Officials from the BVI Health Service Authority speak during a business forum last Thursday hosted by the BVI Chamber of Commerce and Hotel Association. (Photo: ZARRIN TASNIM AHMED)

Hand sanitiser may be scarce on Virgin Islands store shelves, but public health personnel have a message for business owners seeking to protect staff and customers from contacting the deadly COVID-19 virus: There’s no substitute for soap and water.

Last Thursday, during a business town hall forum on the pandemic hosted by the BVI Chamber of Commerce and Hotel Association, Chief Epidemiologist Harmony Brewley-Massiah said that ideally businesses, especially high-traffic ones, should set up sanitation stations that customers can use as soon as they come into the building and while they’re leaving.

A business owner stood up and asked, “What if we can’t find hand sanitiser?”

Sanitiser is “a convenience,” replied Chief Medical Officer Dr. Irad Potter.

“Hand sanitisers are not a substitute for washing your hands. Yes, we know there is a shortage for everything for cleaning; everything we’ve mentioned is probably not available at this moment, but soap and water still works.”

Henrietta Alexander, acting deputy chief environmental health officer, said a responsible business should have such supplies on hand anyway.

“What were you doing before COVID-19? You weren’t buying these things before?” she asked. “We have the flu season every year, and it spreads the same way.”

Health guidelines

The forum took place before government’s Tuesday decision to close borders to non-residents, but Dr. Potter addressed the possibility anyway.

“If you close your borders it would restrict travel,” he warned. “It would impact the economy.”

Though the virus hasn’t been confirmed in the territory, officials urged businesses to have a plan in place to respond if it is, especially if one of their employees falls ill. Preparations start with keeping personal protective equipment and masks on hand to distribute.

“If you have employees that travel to high-risk countries and start to show signs and symptoms, … you need to quarantine them in a room” while contacting the BVIHSA, Ms. Brewley-Massiah explained.

“We come to them and we will remove them from the premises. …After the person has been removed from your facility, we will ensure your facility is thoroughly clean and disinfected so we don’t allow [the virus] to spread to employees and customers.”

Training cleaners

The officials went on to detail further guidelines they are providing to all businesses as they scramble to take precautions against the virus, which has sickened tens of thousands worldwide.

“We have been conducting a series of sessions with cleaners throughout the territory,” Ms. Brewley-Massiah said.

She suggested that businesses contact the BVIHSA to set up training sessions on how to clean and disinfect properly.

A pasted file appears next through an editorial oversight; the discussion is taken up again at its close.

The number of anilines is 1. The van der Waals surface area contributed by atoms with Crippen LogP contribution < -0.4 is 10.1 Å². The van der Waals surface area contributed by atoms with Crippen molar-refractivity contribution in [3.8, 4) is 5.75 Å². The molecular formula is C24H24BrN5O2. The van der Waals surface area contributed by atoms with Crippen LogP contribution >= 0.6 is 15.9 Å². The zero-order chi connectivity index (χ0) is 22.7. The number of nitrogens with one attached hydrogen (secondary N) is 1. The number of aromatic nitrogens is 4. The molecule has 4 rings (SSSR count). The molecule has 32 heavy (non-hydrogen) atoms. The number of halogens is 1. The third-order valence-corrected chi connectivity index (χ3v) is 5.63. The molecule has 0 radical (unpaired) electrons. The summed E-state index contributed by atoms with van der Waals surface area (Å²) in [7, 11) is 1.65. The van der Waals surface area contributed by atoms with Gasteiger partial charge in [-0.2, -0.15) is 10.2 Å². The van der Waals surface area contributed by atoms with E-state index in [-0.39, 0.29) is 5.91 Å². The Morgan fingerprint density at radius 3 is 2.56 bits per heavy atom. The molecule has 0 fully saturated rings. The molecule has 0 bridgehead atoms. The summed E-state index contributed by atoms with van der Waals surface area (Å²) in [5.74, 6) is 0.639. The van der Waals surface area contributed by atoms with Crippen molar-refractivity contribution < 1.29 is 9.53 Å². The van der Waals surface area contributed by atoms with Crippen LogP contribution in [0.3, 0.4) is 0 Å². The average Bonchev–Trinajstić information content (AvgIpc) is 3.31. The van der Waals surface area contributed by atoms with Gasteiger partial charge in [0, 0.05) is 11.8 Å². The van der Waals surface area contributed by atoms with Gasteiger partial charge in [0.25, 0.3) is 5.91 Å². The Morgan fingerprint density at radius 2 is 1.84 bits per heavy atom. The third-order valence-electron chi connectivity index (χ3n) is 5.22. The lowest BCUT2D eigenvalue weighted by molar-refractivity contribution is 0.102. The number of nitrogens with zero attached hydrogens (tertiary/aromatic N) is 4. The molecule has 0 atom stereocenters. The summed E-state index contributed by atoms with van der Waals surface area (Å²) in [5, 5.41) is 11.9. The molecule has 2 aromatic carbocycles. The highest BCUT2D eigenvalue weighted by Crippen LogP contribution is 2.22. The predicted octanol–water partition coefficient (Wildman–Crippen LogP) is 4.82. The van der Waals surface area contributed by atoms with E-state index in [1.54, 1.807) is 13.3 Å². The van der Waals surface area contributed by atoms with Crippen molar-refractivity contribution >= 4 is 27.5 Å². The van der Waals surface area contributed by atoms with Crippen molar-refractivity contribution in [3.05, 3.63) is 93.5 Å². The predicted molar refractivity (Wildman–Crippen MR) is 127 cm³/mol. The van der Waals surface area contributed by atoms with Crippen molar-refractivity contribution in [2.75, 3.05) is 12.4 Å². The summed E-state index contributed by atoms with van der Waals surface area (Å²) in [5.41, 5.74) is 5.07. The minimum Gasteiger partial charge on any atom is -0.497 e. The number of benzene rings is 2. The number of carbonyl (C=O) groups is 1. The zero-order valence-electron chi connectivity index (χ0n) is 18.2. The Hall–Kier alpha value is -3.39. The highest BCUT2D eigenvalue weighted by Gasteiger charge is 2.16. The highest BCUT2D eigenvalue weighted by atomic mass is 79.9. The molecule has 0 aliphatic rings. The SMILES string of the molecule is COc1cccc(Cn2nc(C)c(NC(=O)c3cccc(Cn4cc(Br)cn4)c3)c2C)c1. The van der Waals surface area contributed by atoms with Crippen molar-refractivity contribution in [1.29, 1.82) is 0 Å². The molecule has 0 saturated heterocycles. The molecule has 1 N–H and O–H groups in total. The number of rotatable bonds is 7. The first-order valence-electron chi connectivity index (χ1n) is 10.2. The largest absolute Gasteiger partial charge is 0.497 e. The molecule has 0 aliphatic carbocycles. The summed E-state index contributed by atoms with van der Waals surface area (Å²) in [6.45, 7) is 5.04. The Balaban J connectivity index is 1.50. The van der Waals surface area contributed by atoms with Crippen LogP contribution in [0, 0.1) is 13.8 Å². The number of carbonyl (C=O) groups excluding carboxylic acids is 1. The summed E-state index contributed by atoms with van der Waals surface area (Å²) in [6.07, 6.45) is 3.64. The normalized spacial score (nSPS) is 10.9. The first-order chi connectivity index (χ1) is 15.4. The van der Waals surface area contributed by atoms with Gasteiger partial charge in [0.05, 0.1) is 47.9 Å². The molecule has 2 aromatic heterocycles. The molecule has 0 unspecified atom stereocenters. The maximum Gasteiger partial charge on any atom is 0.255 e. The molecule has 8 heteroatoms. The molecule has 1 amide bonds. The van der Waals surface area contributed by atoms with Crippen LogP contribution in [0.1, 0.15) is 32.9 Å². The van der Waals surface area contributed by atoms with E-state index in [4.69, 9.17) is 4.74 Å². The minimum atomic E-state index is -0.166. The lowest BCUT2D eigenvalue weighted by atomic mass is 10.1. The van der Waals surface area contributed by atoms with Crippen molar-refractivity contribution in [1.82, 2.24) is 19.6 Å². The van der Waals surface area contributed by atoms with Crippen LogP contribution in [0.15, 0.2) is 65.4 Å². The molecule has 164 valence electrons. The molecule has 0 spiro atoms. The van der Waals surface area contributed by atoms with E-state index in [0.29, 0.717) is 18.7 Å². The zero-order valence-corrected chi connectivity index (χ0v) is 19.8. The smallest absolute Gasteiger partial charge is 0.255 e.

“For those who have high traffic, [such as] banks who handle money, we suggest that your tellers use gloves,” she said.

However, she explained, staff need to know information including where to put their gloves afterward, a training that the HSA can also facilitate.

Ms. Alexander pointed out that some common cleaning practices that businesses use aren’t effective. Mixing cleaning chemicals such as Clorox and Fabuloso, for example, dilutes them, she said.

“Fabuloso is not a disinfectant or a sanitiser: … It is a deodoriser,” she said. Cleaners, she added, need to do more than mop and sweep the floors: They should disinfect frequently touched surfaces like doorknobs and elevator buttons, using a different clean cloth for each.

Social distancing

Many business owners are struggling to decide whether to close completely, switch to remote work, or use other means of social distancing in order to slow the spread of the virus.

Ms. Brewley-Massiah said more businesses should consider allowing as many of their staff to telecommute as possible, and that they should control who they allow to travel, due to quarantine advisories for those entering the VI from certain high-risk countries.

No matter what, sick people should not come to work, she added.

“We are not giving out stars for perfect attendance anymore,” she said. “We do want to encourage … flexible working schedules and plans for persons who can work from home if that is possible.”

She said that businesses especially should try to calculate the minimal amount of personnel with whom they can effectively operate in the event there is an outbreak “and you do have staff that is out sick or quarantined,” she said.

Promoting good health among staff, including eating well, exercising and getting adequate water and sleep, should be something that business owners do consistently, Dr. Potter said.

“It has to be your responsibility to ensure protection [of] your business,” he added.